Some proponents of mindfulness, like Psychologist Jason Linder, caution us against seeing mindfulness as a cure-all, or applying it in a watered-down fashion. Linder is also concerned that we, in our Western individual-driven consumerist society, have misappropriated the concept from more collective-centered Asian cultures. This can play out, for example, as a kindness/compassion practice turned inward that becomes egocentrism, which just makes an individual’s suffering worse.
Rumination vs. Self-Reflection
In the study of consciousness and self-awareness, researchers discovered what came to be known as the “self-absorption paradox,” that results when self-reflection leads to both psychological distress and well-being – baffling, until the difference between rumination and reflection was considered, and how easily the two can be conflated.
While rumination, or obsessively thinking about a past situation, can lead to self-absorption with heightened anxiety and depression, reflection increases self-knowledge. Recent studies have even revealed the key variable that may shape whether one will veer towards rumination or reflection. That variable is the need for absolute truth, or certainty.
Without certainty, our Stone Age brains are hardwired to prepare for the worst-case scenario as a means to keep us alive – a survival tactic that proves far less effective in today’s modern age. Rumination feeds this impulse. It keeps us fixated on ourselves and imagining all kinds of worst-case scenarios. Self-reflection allows us to gain some objectivity and be better able to see this impulse in ourselves, accept that the future is uncertain, and recognize that things often don’t turn out in the way we expect.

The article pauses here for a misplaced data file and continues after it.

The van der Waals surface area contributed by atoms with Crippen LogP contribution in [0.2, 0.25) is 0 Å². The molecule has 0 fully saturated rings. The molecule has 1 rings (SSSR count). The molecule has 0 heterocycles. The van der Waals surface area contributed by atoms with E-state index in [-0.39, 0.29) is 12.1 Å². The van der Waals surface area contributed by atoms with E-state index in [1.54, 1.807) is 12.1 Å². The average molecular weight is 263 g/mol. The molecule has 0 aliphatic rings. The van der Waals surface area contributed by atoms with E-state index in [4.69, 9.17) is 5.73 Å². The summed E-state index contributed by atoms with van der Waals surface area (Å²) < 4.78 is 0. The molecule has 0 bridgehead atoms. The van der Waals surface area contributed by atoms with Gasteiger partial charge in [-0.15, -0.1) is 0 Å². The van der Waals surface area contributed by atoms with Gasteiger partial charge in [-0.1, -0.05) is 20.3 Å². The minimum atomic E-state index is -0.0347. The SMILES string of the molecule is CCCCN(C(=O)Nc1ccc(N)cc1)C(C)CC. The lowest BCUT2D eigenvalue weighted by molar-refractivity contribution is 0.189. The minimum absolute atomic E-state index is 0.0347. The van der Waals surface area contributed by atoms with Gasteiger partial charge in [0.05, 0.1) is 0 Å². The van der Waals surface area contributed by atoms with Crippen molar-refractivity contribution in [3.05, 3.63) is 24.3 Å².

For those with trauma so deep that they just can’t press “Pause” on the stories looping through their heads, it may be that mindfulness isn’t the answer, at least not as a first step. If you try meditation and find it encourages rumination rather than reflection and acceptance, you may want to consider if it is right for you. Personally, I find having meditation as part of my mindfulness practice crucial to staying grounded and connected to inner peace.
I’ve created a short meditation you can use whenever you need a quick, mental and emotional reset. To listen or download, click here. If meditation sounds like a practice you’re interested in trying, I’d suggest committing to it once a day for the next week. Start small. Don’t sabotage yourself by setting unrealistic goals. Try 10 minutes at first, or even 5. Take a minute of that time at the beginning and the end to compare how you feel before you start with how you feel after. See if you notice that you’re a little less reactive, more self-aware and feel less stressed.
Take good care : )
- The Need for Absolute Truth and Self-Rumination as Basic Suppressors in the Relationship Between Private Self-Consciousness and Mental Health: https://www.researchgate.net/publication/262456916_The_Need_for_Absolute_Truth_and_Self-Rumination_as_Basic_Suppressors_in_the_Relationship_Between_Private_Self-Consciousness_and_Mental_Health